I don’t know if she cried a lot, but I’ll bet she thought a lot, and if a sniffle is part of the job, then I reckon the water is worth the outcome ...
      not that someone who may have had a grudge will now feel sorry for you because you have feelings, but a worker should always have an ulterior motive and try for the effective performance strategy like putting on your desk a photo of Derryk and the kids - one of whom should have an arm in a sling - and be playing feverishly with your iPhone, (give the screen a soft kiss right when nobody should be looking) and don’t forget to disappear once or twice come back to your chair, and sit back down ever so quietly ... crying in public is, in my opinion, a cry for attention, (and not necessarily assistance) and should be avoided like peanut butter, Geelong, and Private Health Insurance.

    • PsychoHyena says:

      11:08am | 08/07/12

      Personally I separate work-life from personal-life and if I need to deal with major events in my personal-life I take sick/compassionate leave with a brief explanation of the reason.

      I must admit I’m having a good laugh at the part about where someone told their boss about a threesome, just the thought of that conversation. Honestly though if you’re going to have a threesome with a person of the same sex and one of the opposite sex or two people of the same sex, you have to be comfortable with your sexuality, if you’re not then why the hell are you even entertaining the idea?

    • bruised reed says:

      05:40pm | 09/07/12

      so… you’ve never heard of people being pressured into something they don’t want to do?

    • self-confessed workplace cryer says:

      12:08pm | 08/07/12

      It is the most embarrassing bad habit I have, and although it served me well as a small child - crying at the drop of a hat to get my way - I have cursed myself in my adult life. I cry WAY TOO OFTEN at work, and in front of people, and almost every time I screw up, I freak out and start to cry. I have since left my last job to continue with uni. My old boss and colleagues were constantly tip toeing around me, afraid I was going to cry. It’s shameful, and I just can’t seem to stop it. It’s especially bad when I want to confront my boss/colleagues about work related issues, and I want to be seen as a professional. Unfortunately, I never ever ever will be considered a professional because of my ridiculous crying reflex. I need help, big time.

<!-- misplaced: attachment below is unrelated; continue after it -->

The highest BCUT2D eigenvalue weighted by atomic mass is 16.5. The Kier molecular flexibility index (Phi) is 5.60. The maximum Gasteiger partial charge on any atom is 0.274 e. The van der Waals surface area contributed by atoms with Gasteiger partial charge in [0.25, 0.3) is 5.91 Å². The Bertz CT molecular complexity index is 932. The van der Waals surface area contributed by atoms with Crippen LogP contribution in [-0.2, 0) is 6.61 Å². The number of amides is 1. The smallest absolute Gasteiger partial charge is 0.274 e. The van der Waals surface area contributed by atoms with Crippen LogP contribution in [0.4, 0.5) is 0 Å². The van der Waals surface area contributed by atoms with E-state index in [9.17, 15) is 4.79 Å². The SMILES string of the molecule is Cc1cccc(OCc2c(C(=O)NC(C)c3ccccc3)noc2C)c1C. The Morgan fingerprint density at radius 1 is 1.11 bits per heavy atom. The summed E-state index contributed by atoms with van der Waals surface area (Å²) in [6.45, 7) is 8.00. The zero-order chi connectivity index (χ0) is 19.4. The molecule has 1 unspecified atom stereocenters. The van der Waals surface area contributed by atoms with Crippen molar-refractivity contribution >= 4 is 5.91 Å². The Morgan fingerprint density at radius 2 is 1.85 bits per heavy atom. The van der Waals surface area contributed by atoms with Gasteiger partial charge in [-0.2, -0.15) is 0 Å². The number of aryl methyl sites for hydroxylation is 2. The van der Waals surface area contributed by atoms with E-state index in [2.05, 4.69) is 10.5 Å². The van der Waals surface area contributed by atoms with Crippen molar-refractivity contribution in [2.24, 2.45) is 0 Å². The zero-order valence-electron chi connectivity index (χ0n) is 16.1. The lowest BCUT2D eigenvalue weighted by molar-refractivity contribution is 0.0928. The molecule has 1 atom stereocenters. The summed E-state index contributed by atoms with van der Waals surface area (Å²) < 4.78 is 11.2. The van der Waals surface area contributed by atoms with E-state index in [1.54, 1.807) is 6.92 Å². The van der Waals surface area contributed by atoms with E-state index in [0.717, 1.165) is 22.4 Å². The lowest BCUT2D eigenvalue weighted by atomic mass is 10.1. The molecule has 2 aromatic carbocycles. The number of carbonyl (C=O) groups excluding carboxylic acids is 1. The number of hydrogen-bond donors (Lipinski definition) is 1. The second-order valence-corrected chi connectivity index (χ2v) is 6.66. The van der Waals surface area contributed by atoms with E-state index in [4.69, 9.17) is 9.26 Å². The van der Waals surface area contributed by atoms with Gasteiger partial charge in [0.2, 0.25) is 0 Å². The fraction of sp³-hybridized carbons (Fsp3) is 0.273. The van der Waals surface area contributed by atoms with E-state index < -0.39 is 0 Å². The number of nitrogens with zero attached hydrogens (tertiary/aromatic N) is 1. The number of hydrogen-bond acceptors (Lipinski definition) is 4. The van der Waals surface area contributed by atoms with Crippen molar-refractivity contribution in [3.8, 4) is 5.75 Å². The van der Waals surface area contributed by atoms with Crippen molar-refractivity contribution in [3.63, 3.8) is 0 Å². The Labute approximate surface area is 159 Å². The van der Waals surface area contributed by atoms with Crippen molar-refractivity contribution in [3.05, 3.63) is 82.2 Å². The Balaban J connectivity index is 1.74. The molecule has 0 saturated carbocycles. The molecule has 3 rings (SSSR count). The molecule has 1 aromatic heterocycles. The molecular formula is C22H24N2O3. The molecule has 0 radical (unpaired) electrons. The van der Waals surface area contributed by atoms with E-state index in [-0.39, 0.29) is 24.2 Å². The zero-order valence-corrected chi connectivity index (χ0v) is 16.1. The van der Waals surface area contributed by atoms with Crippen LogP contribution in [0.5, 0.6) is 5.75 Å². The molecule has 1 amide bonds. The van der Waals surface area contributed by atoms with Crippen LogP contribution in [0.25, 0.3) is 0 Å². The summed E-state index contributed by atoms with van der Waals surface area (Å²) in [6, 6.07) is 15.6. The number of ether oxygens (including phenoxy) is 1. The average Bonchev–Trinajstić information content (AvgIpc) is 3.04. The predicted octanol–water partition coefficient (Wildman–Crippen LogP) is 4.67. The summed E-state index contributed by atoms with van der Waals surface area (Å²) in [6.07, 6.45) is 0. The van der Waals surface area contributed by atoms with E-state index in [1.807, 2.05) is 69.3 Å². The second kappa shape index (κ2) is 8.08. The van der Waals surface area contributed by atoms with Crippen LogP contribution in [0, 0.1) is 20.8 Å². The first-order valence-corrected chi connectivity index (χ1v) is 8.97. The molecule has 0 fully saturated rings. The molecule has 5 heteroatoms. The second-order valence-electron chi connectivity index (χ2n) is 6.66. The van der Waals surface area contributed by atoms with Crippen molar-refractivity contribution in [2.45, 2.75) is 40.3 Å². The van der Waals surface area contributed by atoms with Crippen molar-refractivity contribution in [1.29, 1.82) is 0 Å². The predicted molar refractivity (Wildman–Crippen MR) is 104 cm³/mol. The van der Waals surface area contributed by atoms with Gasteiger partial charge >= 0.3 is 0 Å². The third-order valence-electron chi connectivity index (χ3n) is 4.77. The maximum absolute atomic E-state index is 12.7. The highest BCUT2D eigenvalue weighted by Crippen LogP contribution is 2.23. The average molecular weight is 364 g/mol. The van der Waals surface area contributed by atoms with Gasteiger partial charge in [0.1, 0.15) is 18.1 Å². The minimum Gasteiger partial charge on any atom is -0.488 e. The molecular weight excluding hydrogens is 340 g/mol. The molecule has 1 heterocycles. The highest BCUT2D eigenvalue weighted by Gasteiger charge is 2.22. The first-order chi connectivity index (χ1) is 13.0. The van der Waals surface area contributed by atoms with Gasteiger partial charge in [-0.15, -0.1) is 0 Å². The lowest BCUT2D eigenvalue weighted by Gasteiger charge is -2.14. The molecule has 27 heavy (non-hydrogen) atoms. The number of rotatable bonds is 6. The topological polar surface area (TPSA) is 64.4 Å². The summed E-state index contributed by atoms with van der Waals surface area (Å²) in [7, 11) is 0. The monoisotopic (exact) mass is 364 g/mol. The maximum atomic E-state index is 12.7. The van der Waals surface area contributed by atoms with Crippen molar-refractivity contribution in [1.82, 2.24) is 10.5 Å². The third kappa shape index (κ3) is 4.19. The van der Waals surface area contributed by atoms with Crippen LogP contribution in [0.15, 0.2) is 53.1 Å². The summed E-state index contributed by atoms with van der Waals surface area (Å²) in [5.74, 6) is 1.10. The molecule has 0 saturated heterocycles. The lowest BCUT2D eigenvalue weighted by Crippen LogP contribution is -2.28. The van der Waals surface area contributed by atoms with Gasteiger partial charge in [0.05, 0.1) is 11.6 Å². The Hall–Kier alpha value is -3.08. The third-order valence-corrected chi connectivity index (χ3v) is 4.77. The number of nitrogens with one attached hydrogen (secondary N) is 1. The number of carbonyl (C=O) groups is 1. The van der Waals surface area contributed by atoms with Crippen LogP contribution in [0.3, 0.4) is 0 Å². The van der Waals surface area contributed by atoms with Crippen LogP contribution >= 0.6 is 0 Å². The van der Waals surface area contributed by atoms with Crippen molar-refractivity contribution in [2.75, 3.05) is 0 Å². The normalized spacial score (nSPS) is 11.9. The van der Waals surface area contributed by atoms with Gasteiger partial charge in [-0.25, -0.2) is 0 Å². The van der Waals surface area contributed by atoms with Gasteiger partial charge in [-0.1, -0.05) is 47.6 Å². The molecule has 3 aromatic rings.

• Scotchfinger says:

      10:00am | 09/07/12

      during the confrontation, imagine your opponent(s) naked, i.e. sans clothing. This will enable you to see that they are people, just like you. Tears will dry, instead you will giggle or smirk. Good luck, my lachrymose friend.

      PS, you have saved yourself about $5K. Invoice in the mail.

    • Jay says:

      01:36pm | 08/07/12

      I’ve cried once at work and was exceedingly embarassed because it was over something quite trivial, I put it down to pregnancy hormones running riot.  At home I’d burst into tears over the over dishes not being done and all sorts of ridiculous stuff during this strange period. When I blubbered at work, I felt like I’d let all women down, because I’d never been a particularly moody or prone to emotional outbursts and really didn’t have a lot of tolerance for women crying in the workplace over minor issues, because it seemed to be such a ‘typical’ woman thing to do.

      I have also witnessed colleagues crying, somewhat understandabley, when they’ve lost a patient they were fond of , but probably the most disdain I’ve held for crying have been those couple perennial bullies at work, who had no problem picking on vulnerable patients or softer colleagues, but as soon as it came back to bite them on the bum, on goes the water works.
      It worked as well,because the Manager would instantly lose her resolve and ‘gently’ try and resolve the situation, which didn’t stop the bullying one iota.
      Yes,  these types are the real working woman’s worst enemy, one of our own who demand equality in the workplace and then use a feminine ploy such as shedding a tear to manipulate a situation. The same type who ran to the office to make an official complaint about a cleaner’s ‘sexist’ joke, then go on to bully multiple colleagues into resignation. Now that’s having your cake and eating it too!

    • Susan says:

      02:44pm | 08/07/12